Silverlight 4 LINQ to SQL Classes in VS 2010

LINQ to SQL is an ORM (stands for Object Relational Mapper/Mapping), which provides a data access layer for the application.


Accessing data in Silverlight is not direct, as it is a client application we have to use the service to provide data and interact with database.

LINQ to SQL is an ORM (stands for Object Relational Mapper/Mapping), which provides a data access layer for the application.

LINQ to SQL classes that are mapped to database tables and views are called entity classes. The entity class maps to a record, whereas the individual properties of an entity class map to the individual columns that make up a record. Create entity classes that are based on database tables or views by dragging tables or views from Server Explorer/Database Explorer onto the Object Relational Designer (O/R Designer).

The O/R Designer generates the classes and applies the specific LINQ to SQL attributes to enable LINQ to SQL functionality (the data communication and editing capabilities of the DataContext). Reference: MSDN

The following example will combine the following skills:

  • Using LINQ to query and retrieve data that our Silverlight Application can use

  • Connecting to a WCF Web Service.

  • Using DataGrid control to display data.

To start, create a Silverlight 4 Application in Visual Studio 2010 .

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Figure 1

As you see in the figure above, Silverlight 4 is part of .NET Framework 4.0, Visual Studio 2010 supports multi target support such as you can build Silverlight 3 applications in Visual Studio 2010.

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Figure 2

After creating the Silverlight Application in .NET Framework 4 you will find a dialog asking for Silverlight Project details.

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Figure 3

As you see in the figure above, the project template automatically creates a sample ASP.NET Web Application Project with the default name in the format <SolutionName> Web.

In the Silverlight Version dropdown we have two options such as Silverlight 4.0 and Silverlight 3.0.

You would see a checkbox field saying "Enable .NET RIA Services", this will enable RIA Services features in the Silverlight project. But now we will not select this. As we have a section following completely for RIA Services.

The following solution structure is created.

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Figure 4

In the above figure, the first project is the Silverlight 4 project and the second project is the ASP.NET Web project.
By default it creates two pages such as one .aspx page and one .html page to host the Silverlight plugin. ClientBin folder is created to keep the XAP file inside it.

Now let's add a LINQ to SQL file into Web project.

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Figure 5

In the New Item dialog box select the Data and from the templates available select LINQ to SQL classes. Give a name for your file (<Filename>.dbml) and then add it to the Web project.

After creating the LINQ to SQL Data Classes you will see the designer opened for you, initially it would be blank as we have not added any connection.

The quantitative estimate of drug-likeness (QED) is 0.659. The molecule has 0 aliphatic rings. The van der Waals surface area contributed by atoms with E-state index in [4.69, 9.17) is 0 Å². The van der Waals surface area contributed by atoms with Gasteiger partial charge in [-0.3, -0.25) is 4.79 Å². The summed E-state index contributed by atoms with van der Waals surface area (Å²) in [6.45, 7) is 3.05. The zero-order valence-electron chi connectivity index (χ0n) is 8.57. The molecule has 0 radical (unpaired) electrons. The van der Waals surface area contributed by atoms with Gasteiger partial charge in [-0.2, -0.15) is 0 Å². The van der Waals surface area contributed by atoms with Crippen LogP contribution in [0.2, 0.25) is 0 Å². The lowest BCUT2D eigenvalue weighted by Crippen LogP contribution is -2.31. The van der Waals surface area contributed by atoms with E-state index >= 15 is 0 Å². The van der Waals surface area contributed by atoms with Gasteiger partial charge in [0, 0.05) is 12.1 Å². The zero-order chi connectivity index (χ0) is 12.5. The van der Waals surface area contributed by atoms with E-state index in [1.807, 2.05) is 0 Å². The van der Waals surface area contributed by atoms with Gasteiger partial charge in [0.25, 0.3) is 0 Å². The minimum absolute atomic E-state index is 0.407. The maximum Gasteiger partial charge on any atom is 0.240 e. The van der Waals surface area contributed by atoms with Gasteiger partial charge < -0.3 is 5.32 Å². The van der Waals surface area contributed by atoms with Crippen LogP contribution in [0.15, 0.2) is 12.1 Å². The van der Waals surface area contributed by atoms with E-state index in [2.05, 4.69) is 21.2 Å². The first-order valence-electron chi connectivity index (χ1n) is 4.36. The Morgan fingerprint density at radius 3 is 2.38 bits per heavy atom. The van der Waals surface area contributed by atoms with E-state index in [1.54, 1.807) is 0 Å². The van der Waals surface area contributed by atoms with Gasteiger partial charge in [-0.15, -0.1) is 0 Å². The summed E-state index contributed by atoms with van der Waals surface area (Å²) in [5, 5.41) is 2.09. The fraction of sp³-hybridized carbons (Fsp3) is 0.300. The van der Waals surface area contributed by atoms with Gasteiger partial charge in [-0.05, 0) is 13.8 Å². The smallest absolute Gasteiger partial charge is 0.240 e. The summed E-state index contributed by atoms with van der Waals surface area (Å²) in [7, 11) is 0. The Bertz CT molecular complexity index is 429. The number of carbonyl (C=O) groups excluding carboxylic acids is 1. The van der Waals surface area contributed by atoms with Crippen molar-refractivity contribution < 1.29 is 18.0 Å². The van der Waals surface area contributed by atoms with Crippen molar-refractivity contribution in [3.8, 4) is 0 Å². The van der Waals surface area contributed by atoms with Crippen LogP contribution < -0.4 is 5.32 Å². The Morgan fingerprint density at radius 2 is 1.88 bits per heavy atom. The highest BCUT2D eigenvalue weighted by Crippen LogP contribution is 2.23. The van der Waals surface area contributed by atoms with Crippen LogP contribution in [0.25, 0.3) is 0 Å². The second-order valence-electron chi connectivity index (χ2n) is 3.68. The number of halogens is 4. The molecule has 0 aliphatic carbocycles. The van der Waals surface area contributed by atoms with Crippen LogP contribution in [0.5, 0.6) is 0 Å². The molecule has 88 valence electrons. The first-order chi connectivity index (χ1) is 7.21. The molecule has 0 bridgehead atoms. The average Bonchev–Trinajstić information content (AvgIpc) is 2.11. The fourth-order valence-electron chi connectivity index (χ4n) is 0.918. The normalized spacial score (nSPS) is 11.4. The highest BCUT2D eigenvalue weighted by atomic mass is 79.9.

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Figure 6

As you see in the above figure above, the designer is empty, ; click on Server Explorer to connect to a Database in SQL Server.

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Figure 7

As you see in the figure above, we have no data connections available, let's add one. Right click on Data Connections and select Add Connection from the displayed menu.

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Figure 8

After you select Add Connection, the following "Add Connection" dialog box will open. Initially all the fields are empty.

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Figure 9

Let's add the Server name (<SystemName>\SQLEXPRESS), and click on Refresh. This will refresh the Database list based on the Server name provided.

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Figure 10

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Figure 11

Select your database from the dropdown "Select or enter a database name:", now we can test the connection by clicking the "Test Connection" button. Press OK to add the connection and proceed further.

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Figure 12

After adding the connection to the project, you can explore the database. Such as Tables, Views, Stored Procedures, etc… The Web.config file now has the information about the connection string.

<configuration>
<
connectionStrings>
              <
add name="EmployeeDBConnectionString"

     connectionString="Data Source=B314LTRV\SQLEXPRESS;Initial Catalog=EmployeeDB;Integrated Security=True" providerName="System.Data.SqlClient"/>

       </connectionStrings>
</
configuration>

Listing

To Adding a table into LINQ to SQL is very easy, just drag the table and drop on the designer of LINQ to SQL, it will be added.

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Figure 13

The preceding figure displays the entity (table) added to LINQ to SQL. As per the information given for the table, it is replicated as it is. Now the good thing is we can change the names by giving some good names.

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Figure 14

As you see in the preceding figure, we have changed the default names of the Entity and it's properties. Although we can use the default property without any issues; for better understanding we changed the names.

We have successfully connected to our database, now we need a service that will communicate with the Silverlight client application for the database operations.

Let's add a WCF Service in the Web project.

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Figure 15

As you see in the preceding figure, we have selected Silverlight from the Add New Item dialog and then select "Silverlight – enabled WCF Service". Give an appropriate name and click on Add to add the service.

After the service is created it will open the class file (<Servicename>.svc.cs) associated with it. This will change the Web.config file for the information about the service.

After you have added the service you will see the following error message saying "Failed to generate code for the service reference 'ServiceReference1'".

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Figure 16

To generate the code automatically we need to configure the Service Reference.

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Figure 17

After selecting Configure Service Reference you will see a dialog for Service Reference Settings. Uncheck "Reuse types in referenced assemblies"